Temple University Trustees Adopt Policy on Students' Academic Rights · 21 July 2006

For Immediate Release

July 20, 2006
Contact: Elizabeth Ruiz

Temple University Trustees Adopt Policy on Students' Academic Rights

Yesterday (July 19), Temple University in Philadelphia became the first university to adopt an academic freedom policy which specifically addresses student rights and not just faculty privileges; protects students from ideological abuses in the classroom; and provides a grievance machinery to handle violations of students' academic freedom.

Titled "Student and Faculty Academic Rights and Responsibilities," the new policy which will take effect on August 1 of this year reflects the concerns and recommendations of Students for Academic Freedom, which has promoted David Horowitz's proposal for an Academic Bill of Rights, and which played an important role in the academic freedom hearings of the Pennsylvania House, which were held at Temple on January 9 and 10 of this year.

The policy emphasizes that students as well as professors are entitled to academic freedom: "Freedom to teach and freedom to learn are inseparable facets of academic freedom. The freedom to learn depends upon appropriate opportunities and conditions in the classroom, on the campus, and in the larger community. The University and the faculty have a responsibility to provide students with opportunities and protections that promote the learning process in all its aspects. Students similarly should exercise their freedom with responsibility."

Equally important is a provision creating grievance machinery for students whose rights have been infringed. The policy specifies that this new grievance procedure is distinct from existing policies for handling grading disputes, and specifically addresses the student's right to learn, free from political harassment and indoctrination. It outlines a procedure whereby a student can take a series of informal and then formal steps to challenge violations of academic freedom within the administration hierarchy.

In a passage largely based on the American Association of University Professors' 1940 "Statement of Principles on Academic Freedom and Academic Tenure" and the current Temple academic freedom policy outlines both the privileges and obligations that academic freedom demands of faculty in the classroom:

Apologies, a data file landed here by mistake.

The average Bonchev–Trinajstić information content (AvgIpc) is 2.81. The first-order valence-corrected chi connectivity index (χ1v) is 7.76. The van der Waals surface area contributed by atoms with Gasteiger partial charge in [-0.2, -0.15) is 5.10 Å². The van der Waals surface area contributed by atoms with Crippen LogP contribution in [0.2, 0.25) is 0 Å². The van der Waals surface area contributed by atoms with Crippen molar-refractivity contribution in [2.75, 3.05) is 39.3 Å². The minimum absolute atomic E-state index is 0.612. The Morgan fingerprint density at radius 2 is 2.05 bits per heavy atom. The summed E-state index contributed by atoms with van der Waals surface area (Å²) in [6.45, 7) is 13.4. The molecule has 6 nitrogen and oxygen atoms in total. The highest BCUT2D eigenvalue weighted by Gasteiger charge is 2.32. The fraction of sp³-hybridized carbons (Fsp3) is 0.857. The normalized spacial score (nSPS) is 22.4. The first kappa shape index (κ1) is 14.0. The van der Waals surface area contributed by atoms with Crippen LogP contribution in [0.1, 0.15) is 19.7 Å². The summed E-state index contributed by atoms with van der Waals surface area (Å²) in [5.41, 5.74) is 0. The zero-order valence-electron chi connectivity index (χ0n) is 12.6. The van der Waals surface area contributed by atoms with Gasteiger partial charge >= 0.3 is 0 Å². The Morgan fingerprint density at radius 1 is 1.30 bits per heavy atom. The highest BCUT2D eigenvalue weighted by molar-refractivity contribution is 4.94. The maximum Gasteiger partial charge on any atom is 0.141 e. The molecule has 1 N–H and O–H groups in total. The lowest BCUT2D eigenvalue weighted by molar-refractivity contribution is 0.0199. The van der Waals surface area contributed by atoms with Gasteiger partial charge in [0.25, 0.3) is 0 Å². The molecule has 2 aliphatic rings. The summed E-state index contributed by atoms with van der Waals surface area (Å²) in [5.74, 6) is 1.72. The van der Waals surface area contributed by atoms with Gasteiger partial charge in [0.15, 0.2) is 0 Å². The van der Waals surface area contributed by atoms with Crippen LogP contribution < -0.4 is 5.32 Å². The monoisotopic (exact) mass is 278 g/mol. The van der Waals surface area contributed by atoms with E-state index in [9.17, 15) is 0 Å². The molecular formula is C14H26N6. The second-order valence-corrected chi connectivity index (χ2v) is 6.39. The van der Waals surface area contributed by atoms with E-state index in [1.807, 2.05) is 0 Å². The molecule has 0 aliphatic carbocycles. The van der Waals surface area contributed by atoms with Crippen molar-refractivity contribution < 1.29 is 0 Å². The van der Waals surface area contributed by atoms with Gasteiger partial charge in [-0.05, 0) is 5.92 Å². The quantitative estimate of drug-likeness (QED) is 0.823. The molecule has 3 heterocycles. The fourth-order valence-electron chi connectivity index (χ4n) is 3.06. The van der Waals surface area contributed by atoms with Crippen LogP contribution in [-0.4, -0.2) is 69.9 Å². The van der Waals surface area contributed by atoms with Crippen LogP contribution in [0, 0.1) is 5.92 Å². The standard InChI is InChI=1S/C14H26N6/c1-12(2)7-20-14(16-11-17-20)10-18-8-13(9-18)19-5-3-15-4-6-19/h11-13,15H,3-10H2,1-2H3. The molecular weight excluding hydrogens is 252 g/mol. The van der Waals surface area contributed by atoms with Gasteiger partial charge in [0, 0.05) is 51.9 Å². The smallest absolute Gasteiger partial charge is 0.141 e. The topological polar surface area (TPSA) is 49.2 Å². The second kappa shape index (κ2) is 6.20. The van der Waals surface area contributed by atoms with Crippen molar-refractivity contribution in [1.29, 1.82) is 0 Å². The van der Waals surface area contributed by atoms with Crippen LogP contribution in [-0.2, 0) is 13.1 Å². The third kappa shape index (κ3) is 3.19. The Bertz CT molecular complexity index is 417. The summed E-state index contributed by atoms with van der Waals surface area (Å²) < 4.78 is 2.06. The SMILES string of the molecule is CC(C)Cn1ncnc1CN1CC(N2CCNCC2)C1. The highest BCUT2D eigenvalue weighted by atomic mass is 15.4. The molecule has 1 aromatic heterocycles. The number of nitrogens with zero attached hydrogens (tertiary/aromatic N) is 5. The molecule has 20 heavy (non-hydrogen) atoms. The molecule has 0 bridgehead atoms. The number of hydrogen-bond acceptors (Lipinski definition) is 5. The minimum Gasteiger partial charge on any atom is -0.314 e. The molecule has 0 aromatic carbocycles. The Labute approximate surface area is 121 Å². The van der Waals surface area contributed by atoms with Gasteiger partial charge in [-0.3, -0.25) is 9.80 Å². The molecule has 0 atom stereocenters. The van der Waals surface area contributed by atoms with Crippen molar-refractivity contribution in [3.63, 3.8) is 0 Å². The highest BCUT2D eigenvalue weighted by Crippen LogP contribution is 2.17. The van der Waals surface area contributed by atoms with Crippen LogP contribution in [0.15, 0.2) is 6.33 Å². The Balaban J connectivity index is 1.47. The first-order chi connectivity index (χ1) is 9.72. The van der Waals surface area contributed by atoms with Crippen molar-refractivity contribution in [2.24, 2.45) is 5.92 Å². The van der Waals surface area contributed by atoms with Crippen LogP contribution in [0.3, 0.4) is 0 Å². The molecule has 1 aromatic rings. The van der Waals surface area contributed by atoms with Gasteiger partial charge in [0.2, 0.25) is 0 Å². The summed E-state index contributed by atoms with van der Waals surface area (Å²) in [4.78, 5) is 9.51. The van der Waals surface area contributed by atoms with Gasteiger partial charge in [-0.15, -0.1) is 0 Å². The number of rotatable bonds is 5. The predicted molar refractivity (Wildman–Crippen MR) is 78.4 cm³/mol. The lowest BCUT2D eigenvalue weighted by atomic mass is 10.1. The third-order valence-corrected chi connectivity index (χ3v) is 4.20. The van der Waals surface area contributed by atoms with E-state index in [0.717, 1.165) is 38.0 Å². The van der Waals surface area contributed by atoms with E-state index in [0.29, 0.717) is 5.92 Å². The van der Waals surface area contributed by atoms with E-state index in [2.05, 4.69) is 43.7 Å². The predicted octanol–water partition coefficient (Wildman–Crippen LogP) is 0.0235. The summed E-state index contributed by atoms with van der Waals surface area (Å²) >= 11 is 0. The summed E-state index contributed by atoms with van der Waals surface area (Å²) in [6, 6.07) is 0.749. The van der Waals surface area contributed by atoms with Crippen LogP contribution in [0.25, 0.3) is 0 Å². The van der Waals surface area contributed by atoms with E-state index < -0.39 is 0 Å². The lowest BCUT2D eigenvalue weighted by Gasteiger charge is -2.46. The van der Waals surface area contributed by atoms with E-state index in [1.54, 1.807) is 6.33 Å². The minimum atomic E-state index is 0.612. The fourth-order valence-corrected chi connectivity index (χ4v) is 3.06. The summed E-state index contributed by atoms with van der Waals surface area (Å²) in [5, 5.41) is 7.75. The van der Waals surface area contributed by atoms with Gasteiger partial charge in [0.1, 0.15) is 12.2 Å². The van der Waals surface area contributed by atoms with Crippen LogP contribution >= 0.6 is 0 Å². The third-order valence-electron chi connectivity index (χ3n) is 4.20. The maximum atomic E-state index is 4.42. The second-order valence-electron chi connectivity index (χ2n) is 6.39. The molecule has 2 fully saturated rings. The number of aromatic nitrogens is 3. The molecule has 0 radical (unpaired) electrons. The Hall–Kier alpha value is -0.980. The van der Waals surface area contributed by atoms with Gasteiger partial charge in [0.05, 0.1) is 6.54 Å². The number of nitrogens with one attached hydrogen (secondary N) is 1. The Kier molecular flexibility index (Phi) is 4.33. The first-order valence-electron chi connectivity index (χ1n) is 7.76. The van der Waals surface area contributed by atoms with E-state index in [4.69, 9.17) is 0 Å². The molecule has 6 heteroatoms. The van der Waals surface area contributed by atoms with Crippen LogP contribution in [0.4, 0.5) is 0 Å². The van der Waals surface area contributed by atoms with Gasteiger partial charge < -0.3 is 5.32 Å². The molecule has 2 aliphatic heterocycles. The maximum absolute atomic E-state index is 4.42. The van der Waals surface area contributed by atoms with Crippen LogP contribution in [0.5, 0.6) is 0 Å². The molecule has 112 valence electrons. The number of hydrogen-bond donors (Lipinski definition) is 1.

"Faculty are entitled to freedom in the classroom in discussing their subjects, but they should be careful not to introduce into their teaching controversial (or other) matter which has no relation to their subject. The faculty member is responsible, however, for maintaining academic standards in the presentation of course materials."

The policy further provides for a reporting system that includes the Academic Affairs Committee of the Board of Trustees.

Unlike the existing academic freedom policies at Temple, the new policy will be included in the university catalogue that is distributed to all students. It has already been posted in the Policies and Procedures section of the university website so that all students will be made aware of their rights. This has been a prominent demand of the academic freedom campaign.

The policy can be found here: http://policies.temple.edu/getdoc.asp?policy_no=03.70.02

The background to the development of Temple's new academic freedom policy is the academic freedom hearings which were held by a select committee of the Pennsylvania House at Temple this past January. These hearing were authorized by House legislation HR 177 sponsored by Representative Gibson Armstrong.

Speaking for the academic freedom campaign which had pressed for the House hearings, David Horowitz testified that Temple was in need of a grievance procedure that specifically addressing academic freedom violations: "Temple University has an Academic Freedom Policy," he told the legislators. "It is regularly disregarded. There are no readily available or effective means for members of the Temple community to address the violations of academic freedom that occur regularly in Temple classrooms and are integral to [many] Temple courses."

Commenting on the newly adopted policy, Horowitz said: "This policy change is an important victory for Temple students and for the University as a whole. The new policy should serve as a model to academic institutions nationwide. By establishing this policy Temple has effectively shifted institutional power in the university, bringing students into the equation for the first time."

Students for Academic Freedom is a national movement to promote intellectual diversity and to restore educational values to America's institutions of higher learning. The organization recommends that colleges and universities adopt an Academic Bill of Rights to ensure that these principles are respected. The Academic Bill of Rights is available on the organization's website at www.studentsforacademicfreedom.org.